I was lucky enough to attend a talk by Jos Boys on building better universities (29 May 2015, actually). I bought a copy of her book on the day – for obvious reasons – and by chance, I discovered another title that chimed with some work I was doing to assist the University Digital Accessibility Plan (DAP). The book is difficult to read and absorb (for me) but the gist of it is that building with dis/ability ‘front of mind’ can re-frame the design process so the built environment (or online space) can be better for everyone.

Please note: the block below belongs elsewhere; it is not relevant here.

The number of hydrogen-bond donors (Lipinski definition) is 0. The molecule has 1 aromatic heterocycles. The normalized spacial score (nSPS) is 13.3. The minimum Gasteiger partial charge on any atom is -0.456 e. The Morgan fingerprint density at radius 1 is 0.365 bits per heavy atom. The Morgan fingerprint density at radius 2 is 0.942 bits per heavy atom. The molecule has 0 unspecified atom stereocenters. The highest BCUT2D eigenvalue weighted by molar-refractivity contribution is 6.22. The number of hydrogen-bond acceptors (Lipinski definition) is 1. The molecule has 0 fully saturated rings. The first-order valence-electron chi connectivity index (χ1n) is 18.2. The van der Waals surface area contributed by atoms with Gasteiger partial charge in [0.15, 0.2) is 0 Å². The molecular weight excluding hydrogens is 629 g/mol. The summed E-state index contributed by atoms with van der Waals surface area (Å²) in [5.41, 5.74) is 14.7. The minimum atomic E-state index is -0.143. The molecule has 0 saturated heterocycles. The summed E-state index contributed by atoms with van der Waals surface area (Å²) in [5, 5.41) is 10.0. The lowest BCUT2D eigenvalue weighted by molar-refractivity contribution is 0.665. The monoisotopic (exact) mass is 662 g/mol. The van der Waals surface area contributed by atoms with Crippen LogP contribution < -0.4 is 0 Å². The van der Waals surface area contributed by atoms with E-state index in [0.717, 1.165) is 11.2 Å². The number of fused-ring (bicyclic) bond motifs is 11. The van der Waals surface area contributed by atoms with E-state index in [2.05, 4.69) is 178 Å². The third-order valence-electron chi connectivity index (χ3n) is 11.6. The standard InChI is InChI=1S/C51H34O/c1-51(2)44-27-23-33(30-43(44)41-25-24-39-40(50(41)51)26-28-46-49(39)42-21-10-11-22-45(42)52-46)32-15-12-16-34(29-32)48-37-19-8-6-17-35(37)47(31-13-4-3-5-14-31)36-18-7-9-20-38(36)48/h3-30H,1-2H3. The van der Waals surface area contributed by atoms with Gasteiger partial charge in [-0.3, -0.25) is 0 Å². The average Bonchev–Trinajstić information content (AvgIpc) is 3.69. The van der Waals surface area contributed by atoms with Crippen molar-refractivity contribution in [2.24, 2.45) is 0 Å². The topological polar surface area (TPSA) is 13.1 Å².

My (pretty second rate) take-outs from the chapter on Strategies and tactics:
- Seek ambition AND subtlety
- Aim for clarity (echoes of why, how, what)
- Look for choices (e.g. seats, close to doors; walls as seats)
- Look at the space holistically, and use design thinking in specific contexts
- Think how children, artists, film makers, sculptors might think about the space
- Access is always possible and it can be beautiful, theatrical and dignified
- Act naturally, get away from learned behaviour
- Aim for circular and open forms (maluma) rather than rectilinear and closed (takete)
- Maluma and takete might be concepts to explore another day
This think-piece in the Architectural Review is quite a lot more accessible than my own comprehension and it also raised another couple of (new to me) fascinating ideas: Koolhaas Houselife and Le Corbusier’s Modulor Man.